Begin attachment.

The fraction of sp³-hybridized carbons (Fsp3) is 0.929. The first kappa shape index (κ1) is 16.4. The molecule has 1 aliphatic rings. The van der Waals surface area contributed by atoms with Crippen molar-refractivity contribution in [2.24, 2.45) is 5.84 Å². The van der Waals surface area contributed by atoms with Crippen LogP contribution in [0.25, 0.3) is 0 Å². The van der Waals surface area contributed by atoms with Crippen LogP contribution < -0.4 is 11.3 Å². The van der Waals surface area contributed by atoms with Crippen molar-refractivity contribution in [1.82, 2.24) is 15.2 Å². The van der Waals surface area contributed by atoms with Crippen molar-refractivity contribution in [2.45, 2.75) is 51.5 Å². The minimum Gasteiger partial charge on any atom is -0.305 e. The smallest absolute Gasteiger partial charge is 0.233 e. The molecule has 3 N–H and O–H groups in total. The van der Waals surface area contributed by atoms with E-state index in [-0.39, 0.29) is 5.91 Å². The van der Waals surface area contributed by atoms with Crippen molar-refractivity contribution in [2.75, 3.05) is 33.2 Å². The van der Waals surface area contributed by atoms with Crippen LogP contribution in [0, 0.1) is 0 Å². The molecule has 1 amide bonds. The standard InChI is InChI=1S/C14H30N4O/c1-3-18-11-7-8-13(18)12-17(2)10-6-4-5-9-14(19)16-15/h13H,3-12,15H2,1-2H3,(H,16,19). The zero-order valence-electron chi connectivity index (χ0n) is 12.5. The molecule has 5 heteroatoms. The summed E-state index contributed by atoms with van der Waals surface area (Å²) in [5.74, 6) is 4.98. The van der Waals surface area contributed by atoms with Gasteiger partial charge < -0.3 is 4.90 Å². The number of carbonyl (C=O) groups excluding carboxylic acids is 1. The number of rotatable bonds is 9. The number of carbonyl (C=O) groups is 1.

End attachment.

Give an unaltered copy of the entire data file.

The fraction of sp³-hybridized carbons (Fsp3) is 0.929. The first kappa shape index (κ1) is 16.4. The molecule has 1 aliphatic rings. The van der Waals surface area contributed by atoms with Crippen molar-refractivity contribution in [2.24, 2.45) is 5.84 Å². The van der Waals surface area contributed by atoms with Crippen LogP contribution in [0.25, 0.3) is 0 Å². The van der Waals surface area contributed by atoms with Crippen LogP contribution < -0.4 is 11.3 Å². The van der Waals surface area contributed by atoms with Crippen molar-refractivity contribution in [1.82, 2.24) is 15.2 Å². The van der Waals surface area contributed by atoms with Crippen molar-refractivity contribution in [2.45, 2.75) is 51.5 Å². The minimum Gasteiger partial charge on any atom is -0.305 e. The smallest absolute Gasteiger partial charge is 0.233 e. The molecule has 3 N–H and O–H groups in total. The van der Waals surface area contributed by atoms with E-state index in [-0.39, 0.29) is 5.91 Å². The van der Waals surface area contributed by atoms with Crippen molar-refractivity contribution in [2.75, 3.05) is 33.2 Å². The van der Waals surface area contributed by atoms with Crippen LogP contribution in [0, 0.1) is 0 Å². The molecule has 1 amide bonds. The standard InChI is InChI=1S/C14H30N4O/c1-3-18-11-7-8-13(18)12-17(2)10-6-4-5-9-14(19)16-15/h13H,3-12,15H2,1-2H3,(H,16,19). The zero-order valence-electron chi connectivity index (χ0n) is 12.5. The molecule has 5 heteroatoms. The summed E-state index contributed by atoms with van der Waals surface area (Å²) in [5.74, 6) is 4.98. The van der Waals surface area contributed by atoms with Gasteiger partial charge < -0.3 is 4.90 Å². The number of carbonyl (C=O) groups excluding carboxylic acids is 1. The number of rotatable bonds is 9. The number of carbonyl (C=O) groups is 1.